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Insula Mona

Posted: 20 Jun 2014, 02:19
by Mannan
The 'other' Mona which still holds an annual festival (Tynwald Day) at Julian midsummer (6th July) where the 'Deemsters' (anciently called Brew/Vriew) proclaim the national laws before the assembled nation. Who thinks this might be a continuity of the original druid theocracy?

Re: Insula Mona

Posted: 20 Jun 2014, 12:12
by DaRC
Hmmm I thought this was attested to be part of the Norse culture?
However, I think there is a lot of cultural crossover between the Celtic and Germanic threads.
I don't think there was a Druid theocracy as such but cultural similarities in terms of cyclical events and religious / political structures.

Re: Insula Mona

Posted: 26 Jul 2014, 23:37
by Mannan
The culture of the Isle of Man was influenced by Norse settlement between the 9th and 13th centuries, but it was an immigrant culture keen to integrate with the local ways. The proclaiming of laws on hills was a feature of the Gaelic 'Brehon' culture that persisted down into the 16thC, a fact attested by Camden. The Manx language is Irish with a twist, and the cultural/folklore aspects are generally predominantly Gaelic. The contribution of 'Viking' culture is minority, in fact, and the settlers appear to have absorbed local ways rapidly.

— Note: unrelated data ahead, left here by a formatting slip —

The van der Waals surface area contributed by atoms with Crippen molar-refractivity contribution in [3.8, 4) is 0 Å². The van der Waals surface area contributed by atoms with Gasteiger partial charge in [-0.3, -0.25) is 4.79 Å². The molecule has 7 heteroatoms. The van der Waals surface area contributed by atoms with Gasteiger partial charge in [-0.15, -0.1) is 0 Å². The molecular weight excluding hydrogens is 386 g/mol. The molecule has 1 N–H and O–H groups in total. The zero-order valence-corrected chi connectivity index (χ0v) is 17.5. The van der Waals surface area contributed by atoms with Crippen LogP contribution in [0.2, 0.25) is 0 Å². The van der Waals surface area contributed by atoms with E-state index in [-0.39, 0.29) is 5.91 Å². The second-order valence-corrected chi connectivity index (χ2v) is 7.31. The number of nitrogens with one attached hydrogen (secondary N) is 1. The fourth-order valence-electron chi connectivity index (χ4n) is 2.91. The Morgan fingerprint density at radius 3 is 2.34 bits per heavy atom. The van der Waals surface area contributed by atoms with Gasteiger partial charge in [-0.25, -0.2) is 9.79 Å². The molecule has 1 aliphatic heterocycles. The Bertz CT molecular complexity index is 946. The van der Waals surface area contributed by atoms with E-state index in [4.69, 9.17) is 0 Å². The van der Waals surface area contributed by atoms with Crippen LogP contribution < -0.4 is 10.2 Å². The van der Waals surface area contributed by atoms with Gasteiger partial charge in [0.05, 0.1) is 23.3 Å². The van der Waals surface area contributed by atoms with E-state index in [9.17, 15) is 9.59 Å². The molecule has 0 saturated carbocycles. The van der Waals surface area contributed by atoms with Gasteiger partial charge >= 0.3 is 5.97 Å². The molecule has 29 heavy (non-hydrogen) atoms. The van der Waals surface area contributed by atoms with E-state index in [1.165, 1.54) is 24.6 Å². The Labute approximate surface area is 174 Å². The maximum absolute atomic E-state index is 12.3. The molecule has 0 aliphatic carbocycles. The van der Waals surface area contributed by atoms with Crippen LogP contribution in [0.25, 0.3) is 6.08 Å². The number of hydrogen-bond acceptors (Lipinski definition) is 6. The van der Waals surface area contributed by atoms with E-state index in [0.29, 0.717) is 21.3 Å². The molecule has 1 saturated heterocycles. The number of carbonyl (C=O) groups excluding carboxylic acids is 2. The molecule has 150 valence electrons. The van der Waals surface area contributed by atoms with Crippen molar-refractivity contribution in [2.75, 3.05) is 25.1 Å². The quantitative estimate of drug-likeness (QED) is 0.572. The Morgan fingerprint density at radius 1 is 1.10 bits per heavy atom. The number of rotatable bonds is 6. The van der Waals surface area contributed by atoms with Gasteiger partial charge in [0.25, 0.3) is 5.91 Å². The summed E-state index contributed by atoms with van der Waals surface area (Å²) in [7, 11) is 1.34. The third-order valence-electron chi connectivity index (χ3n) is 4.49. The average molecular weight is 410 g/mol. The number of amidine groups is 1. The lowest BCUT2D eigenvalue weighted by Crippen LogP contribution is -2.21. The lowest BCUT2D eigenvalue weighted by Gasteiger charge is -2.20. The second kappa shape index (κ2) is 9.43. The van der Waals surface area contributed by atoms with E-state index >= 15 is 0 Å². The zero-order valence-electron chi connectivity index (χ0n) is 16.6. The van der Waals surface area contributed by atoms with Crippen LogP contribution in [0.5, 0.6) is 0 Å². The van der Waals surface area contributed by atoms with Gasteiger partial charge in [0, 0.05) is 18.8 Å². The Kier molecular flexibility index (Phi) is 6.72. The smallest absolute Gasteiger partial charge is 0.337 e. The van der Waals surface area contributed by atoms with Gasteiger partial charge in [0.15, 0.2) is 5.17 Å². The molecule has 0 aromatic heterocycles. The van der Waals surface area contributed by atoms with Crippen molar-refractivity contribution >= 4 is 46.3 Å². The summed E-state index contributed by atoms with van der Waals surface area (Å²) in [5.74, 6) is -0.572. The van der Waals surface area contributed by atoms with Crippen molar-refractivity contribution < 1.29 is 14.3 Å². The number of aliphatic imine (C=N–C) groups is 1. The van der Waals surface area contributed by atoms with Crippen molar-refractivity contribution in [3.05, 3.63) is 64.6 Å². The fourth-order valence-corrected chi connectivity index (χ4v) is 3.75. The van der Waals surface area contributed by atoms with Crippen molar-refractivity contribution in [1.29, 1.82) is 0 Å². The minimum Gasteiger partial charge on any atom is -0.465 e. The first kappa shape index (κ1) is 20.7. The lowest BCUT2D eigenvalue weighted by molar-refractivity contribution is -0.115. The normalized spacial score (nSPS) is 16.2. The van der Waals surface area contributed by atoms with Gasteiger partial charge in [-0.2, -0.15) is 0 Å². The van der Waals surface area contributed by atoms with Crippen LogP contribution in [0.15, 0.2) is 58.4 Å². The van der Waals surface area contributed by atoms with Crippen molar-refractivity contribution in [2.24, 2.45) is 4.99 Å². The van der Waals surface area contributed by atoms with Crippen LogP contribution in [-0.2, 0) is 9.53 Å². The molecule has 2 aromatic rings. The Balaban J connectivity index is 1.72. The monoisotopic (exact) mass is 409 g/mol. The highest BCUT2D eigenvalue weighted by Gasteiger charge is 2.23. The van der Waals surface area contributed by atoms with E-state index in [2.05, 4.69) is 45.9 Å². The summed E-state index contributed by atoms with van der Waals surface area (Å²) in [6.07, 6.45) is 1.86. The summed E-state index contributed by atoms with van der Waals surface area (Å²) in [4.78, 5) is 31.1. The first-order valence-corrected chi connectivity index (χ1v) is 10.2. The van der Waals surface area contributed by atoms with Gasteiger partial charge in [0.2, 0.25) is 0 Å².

Manx folklore is steeped in the 'Otherworld' doctrines of N. European paganism and the people have maintained this into the 20th/21stC. A cursory study of the folklore of Ireland, the Hebrides and Highlands of Scotland from the 16th-19thCs will reveal that beliefs were common across these areas.

Re: Insula Mona

Posted: 27 Nov 2015, 11:37
by Lindaherbalist
Happy to hear anything at all about the history of Isle of Man. I've recently traced me father's maternal line back to the Isle of Man. Until about a month ago I didn't realise that's where my roots lie.

I am particularly interest in their healing traditions as I am a healer and feel that strongly in my past.